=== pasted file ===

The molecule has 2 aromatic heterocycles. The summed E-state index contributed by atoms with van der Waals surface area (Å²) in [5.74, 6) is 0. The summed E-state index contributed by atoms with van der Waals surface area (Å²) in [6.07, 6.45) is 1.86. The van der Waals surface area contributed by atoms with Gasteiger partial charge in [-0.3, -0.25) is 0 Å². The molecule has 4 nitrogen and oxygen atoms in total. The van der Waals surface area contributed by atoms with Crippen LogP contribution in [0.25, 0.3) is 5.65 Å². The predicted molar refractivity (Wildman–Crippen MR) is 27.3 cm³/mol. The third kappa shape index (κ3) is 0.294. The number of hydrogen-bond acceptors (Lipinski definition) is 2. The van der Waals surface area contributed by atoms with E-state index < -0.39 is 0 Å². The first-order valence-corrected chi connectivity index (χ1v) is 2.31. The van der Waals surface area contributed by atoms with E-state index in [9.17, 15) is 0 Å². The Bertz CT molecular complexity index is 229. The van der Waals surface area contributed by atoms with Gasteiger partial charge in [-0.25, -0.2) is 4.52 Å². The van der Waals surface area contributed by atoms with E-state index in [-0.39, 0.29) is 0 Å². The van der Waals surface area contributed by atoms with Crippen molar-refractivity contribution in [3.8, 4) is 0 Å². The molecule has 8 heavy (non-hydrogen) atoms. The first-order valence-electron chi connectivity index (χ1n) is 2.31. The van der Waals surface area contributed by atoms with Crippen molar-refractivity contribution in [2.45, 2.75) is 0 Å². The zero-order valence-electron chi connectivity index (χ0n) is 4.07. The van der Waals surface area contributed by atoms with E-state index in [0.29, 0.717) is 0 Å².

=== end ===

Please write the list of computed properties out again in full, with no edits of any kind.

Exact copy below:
The molecule has 2 aromatic heterocycles. The summed E-state index contributed by atoms with van der Waals surface area (Å²) in [5.74, 6) is 0. The summed E-state index contributed by atoms with van der Waals surface area (Å²) in [6.07, 6.45) is 1.86. The van der Waals surface area contributed by atoms with Gasteiger partial charge in [-0.3, -0.25) is 0 Å². The molecule has 4 nitrogen and oxygen atoms in total. The van der Waals surface area contributed by atoms with Crippen LogP contribution in [0.25, 0.3) is 5.65 Å². The predicted molar refractivity (Wildman–Crippen MR) is 27.3 cm³/mol. The third kappa shape index (κ3) is 0.294. The number of hydrogen-bond acceptors (Lipinski definition) is 2. The van der Waals surface area contributed by atoms with E-state index < -0.39 is 0 Å². The first-order valence-corrected chi connectivity index (χ1v) is 2.31. The van der Waals surface area contributed by atoms with E-state index in [9.17, 15) is 0 Å². The Bertz CT molecular complexity index is 229. The van der Waals surface area contributed by atoms with Gasteiger partial charge in [-0.25, -0.2) is 4.52 Å². The van der Waals surface area contributed by atoms with E-state index in [-0.39, 0.29) is 0 Å². The van der Waals surface area contributed by atoms with Crippen molar-refractivity contribution in [3.8, 4) is 0 Å². The molecule has 8 heavy (non-hydrogen) atoms. The first-order valence-electron chi connectivity index (χ1n) is 2.31. The van der Waals surface area contributed by atoms with Crippen molar-refractivity contribution in [2.45, 2.75) is 0 Å². The zero-order valence-electron chi connectivity index (χ0n) is 4.07. The van der Waals surface area contributed by atoms with E-state index in [0.29, 0.717) is 0 Å².